India seeks ways to revive state steel
India has set up an expert panel to help revive its loss-making state steel maker after a government review found the company to be far less efficient than its rivals despite spending more than $10 billion in the past eight years.
A review document, containing previously undisclosed data and seen by Reuters, criticises Steel Authority of India (SAIL) for everything from the use of low-quality raw materials to outdated technology, suggesting that its problems were not simply the result of cheap Chinese steel imports.
SAIL, which has been overtaken by JSW Steel as India’s biggest producer, has posted seven straight quarterly losses, and Reuters reported last week that it was at risk of losing business from its biggest client.
SAIL’s underperformance could derail the government’s target to triple steel production in the country by 2030, and shows how Prime Minister Narendra Modi’s big infrastructure dreams may have to rely heavily on the private sector and imports.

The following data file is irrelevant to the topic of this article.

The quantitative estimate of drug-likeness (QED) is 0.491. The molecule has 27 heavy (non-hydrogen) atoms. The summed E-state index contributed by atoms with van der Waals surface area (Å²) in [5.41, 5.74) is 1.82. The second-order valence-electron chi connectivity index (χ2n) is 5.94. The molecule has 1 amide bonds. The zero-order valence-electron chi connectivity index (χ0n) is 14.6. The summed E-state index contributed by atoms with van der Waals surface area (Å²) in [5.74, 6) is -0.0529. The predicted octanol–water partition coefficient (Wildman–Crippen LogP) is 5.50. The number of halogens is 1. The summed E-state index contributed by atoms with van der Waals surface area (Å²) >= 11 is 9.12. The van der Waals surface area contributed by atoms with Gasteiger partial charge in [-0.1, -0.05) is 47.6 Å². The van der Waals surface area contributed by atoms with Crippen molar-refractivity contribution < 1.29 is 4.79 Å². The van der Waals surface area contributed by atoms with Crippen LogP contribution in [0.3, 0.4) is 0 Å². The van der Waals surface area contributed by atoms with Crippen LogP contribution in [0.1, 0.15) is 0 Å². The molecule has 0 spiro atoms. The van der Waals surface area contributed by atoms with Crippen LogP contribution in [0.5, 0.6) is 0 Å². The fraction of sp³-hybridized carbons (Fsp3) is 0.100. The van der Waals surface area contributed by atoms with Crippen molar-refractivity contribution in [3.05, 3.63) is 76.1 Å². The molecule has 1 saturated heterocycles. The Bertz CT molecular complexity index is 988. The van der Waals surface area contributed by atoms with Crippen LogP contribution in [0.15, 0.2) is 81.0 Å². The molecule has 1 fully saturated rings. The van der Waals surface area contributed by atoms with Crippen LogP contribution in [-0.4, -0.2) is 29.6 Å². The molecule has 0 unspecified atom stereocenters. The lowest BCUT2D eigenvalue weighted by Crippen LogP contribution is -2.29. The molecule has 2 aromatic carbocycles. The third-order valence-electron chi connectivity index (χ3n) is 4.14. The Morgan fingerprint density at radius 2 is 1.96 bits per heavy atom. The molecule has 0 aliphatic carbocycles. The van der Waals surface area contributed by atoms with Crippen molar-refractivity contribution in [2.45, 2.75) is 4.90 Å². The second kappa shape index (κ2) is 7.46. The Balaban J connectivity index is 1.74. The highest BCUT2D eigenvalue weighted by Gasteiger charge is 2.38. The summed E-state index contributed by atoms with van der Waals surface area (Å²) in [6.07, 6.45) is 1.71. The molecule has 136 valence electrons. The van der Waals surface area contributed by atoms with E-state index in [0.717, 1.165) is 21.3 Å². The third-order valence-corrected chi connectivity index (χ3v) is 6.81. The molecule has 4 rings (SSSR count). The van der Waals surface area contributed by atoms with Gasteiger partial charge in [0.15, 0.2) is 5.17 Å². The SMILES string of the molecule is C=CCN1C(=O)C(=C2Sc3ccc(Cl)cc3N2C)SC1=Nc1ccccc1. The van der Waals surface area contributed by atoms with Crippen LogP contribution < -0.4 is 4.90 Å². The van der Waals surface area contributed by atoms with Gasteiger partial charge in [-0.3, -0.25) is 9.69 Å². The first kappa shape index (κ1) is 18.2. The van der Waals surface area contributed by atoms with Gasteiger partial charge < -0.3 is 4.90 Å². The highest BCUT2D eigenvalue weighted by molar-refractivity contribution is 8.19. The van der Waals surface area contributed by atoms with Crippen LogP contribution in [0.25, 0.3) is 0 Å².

Steel Minister Chaudhary Birender Singh, worried by what he called SAIL’s “unsatisfactory” output performance, has asked the panel to recommend a timeline for ramping up capacity at a “quick pace”, to find ways to lower production costs and to improve branding and marketing.
“The terms of the reference of the committee will include chalking out a revival plan for turning around loss-making (companies) of the Ministry of Steel to profit-making companies in 2017/18,” Singh’s office told the committee this week, in a memo seen by Reuters.
The panel, comprising top officials of various government ministries and SAIL, met for the first time this week and will be helped by Boston Consulting Group (BCG) in coming up with a revival plan for the company.
They will set quarterly, six-monthly and yearly targets for SAIL, according to the memo. Two government sources said minister Singh wants a plan for SAIL and smaller state steel company RINL in 15 days.